Hey guys and gals. Hopefully you had a great holiday and are finding yourself rested after a long weekend or able to get some extra rest today. I wanted to do a bit of follow up on the last series I did and do a short series on some of the little tips and tricks I’ve learned while making the switch from live to fully in the box post production mixing. These will be discussed in no particular order and I think I have a few weeks of tips for you guys (I’d just do them all today but that would be a really long post). Hopefully you’ll find these to be helpful and as always just hit me up with any questions you have. We will start this off with some big picture tips that really helped me get situated and comfortable mixing in post.
The very first thing I did, and if you’ve read anything I’ve written hopefully you’ll know this about me, I developed a process to step through each week. You’ve been reading about that process over the last month or so. The best thing you can do is think through the things you do every week and make a framework with that. I know this sounds cheesy or unnecessary but if you want consistent mixing, you have to be consistent and patterned. Then even more important is that once you’ve developed the process, you’ve got to stick to it. Every detail. Consistent processes nearly always produce consistent results. There were several weeks where I was writing down the things I did differently so that if things worked well I could bring that into my process. As you learn, you adjust your process so that each week builds on the last.
Because of my process, I treated each week like I would need to be able to update my template in logic. Traditionally in DAWs I like to trim out unused tracks each week so that things are nice and clean. However during this time I’ve started leaving my template as intact as possible in order to be easily able to empty out all the media and update my template with fixes for any changes or issues. Doing this allows me to keep my template up to date with any tricks I learn along the way without spending too much time going between files. My template either has a channel for every input or a preset to be recalled within Studiorack. I’ve really tried to dance the line between having something for everything and keep things streamlined as much as possible for DSP efficiency. The thing to remember is this. Most DAWs have what Logic Pro calls “Dynamic DSP Loading.” That means if there is no audio file associated with a track and no audio passing, it will not activate those plugins leaving you with more DSP for what you’re actually using. This feature allows me to run extra tracks at no extra cost.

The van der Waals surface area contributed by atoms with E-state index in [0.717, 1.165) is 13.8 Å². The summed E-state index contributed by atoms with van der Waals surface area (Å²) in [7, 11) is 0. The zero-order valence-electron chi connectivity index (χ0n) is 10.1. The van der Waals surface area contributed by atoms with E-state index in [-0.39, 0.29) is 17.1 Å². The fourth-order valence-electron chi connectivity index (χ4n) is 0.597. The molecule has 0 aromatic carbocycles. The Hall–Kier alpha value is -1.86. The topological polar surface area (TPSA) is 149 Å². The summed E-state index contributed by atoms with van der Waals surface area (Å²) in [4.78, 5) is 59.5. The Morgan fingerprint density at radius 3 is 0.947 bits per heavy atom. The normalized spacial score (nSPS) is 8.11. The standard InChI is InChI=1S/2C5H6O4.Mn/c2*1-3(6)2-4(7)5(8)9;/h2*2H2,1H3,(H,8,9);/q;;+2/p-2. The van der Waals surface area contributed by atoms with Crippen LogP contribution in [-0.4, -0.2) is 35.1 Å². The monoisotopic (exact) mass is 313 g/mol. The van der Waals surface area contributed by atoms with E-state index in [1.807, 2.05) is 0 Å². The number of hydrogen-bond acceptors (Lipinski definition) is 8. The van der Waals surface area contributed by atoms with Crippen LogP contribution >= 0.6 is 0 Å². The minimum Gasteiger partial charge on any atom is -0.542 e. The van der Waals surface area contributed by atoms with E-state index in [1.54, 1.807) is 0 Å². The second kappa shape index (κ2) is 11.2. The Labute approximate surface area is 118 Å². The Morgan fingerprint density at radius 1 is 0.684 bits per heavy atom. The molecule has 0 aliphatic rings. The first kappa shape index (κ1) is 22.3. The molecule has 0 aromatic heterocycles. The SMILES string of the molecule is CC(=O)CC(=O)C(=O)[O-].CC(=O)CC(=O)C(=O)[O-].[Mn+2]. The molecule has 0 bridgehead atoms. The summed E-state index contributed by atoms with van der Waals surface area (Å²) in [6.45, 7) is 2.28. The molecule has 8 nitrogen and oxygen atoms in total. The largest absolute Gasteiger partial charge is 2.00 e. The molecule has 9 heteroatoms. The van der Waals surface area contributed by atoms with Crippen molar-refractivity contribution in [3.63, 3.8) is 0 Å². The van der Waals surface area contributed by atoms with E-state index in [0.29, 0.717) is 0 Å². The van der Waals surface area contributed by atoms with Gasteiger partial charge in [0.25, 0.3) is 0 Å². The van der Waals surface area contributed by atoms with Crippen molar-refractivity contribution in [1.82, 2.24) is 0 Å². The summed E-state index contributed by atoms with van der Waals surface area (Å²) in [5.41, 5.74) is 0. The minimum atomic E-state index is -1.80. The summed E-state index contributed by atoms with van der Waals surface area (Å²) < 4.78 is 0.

Speaking of DSP usage, Waves StudioRack has been one of the most useful plugins throughout all of this. We were already Waves users at FOH and so it was a natural migration to using them in the box. Because we weren’t using our server there we just brought it over to the studio, installed StudioRack and got everything setup and we were off and running with external DSP assisted processing. Now, I didn’t migrate everything off to the server because the iMac Pro we are using with Logic is well equipped but I did move all the main buss groups and all effects tracks off to the server which helps a lot with stability. We also had the benefit of bringing in presets from SuperRack and using those as a good starting point for developing my presets for mixing in post. When we are back to normal I can use these presets I’ve developed in our new LV1 setup for broadcastas well. So if you’re not using Waves stuff that’s totally cool, however, from my experience, their ecosystem, especially for outboard DSP is one of the best on the market. Others have external servers but they aren’t near as robust. Plus having the presets easily follow you wherever you go is a big plus. If you don’t have a beast machine to edit on, be sure to look into Waves StudioRack.
That’s it for this week. Next week I’ll get into the mechanics of my template which should help you to be able to refine yours (i.e. bussing, plugin generalities, etc). One thing that everyone does differently is how they buss through the showfile so I’ll definitely be hitting on how and what I do. If you want to make sure you don’t miss that or any other post, subscribe at this link, and you’ll get an email when anything is posted. If what I talked about today only served to muddy the waters a bit in your situation, don’t be afraid to drop me a comment below or shoot me an email at email@example.com. See you next week!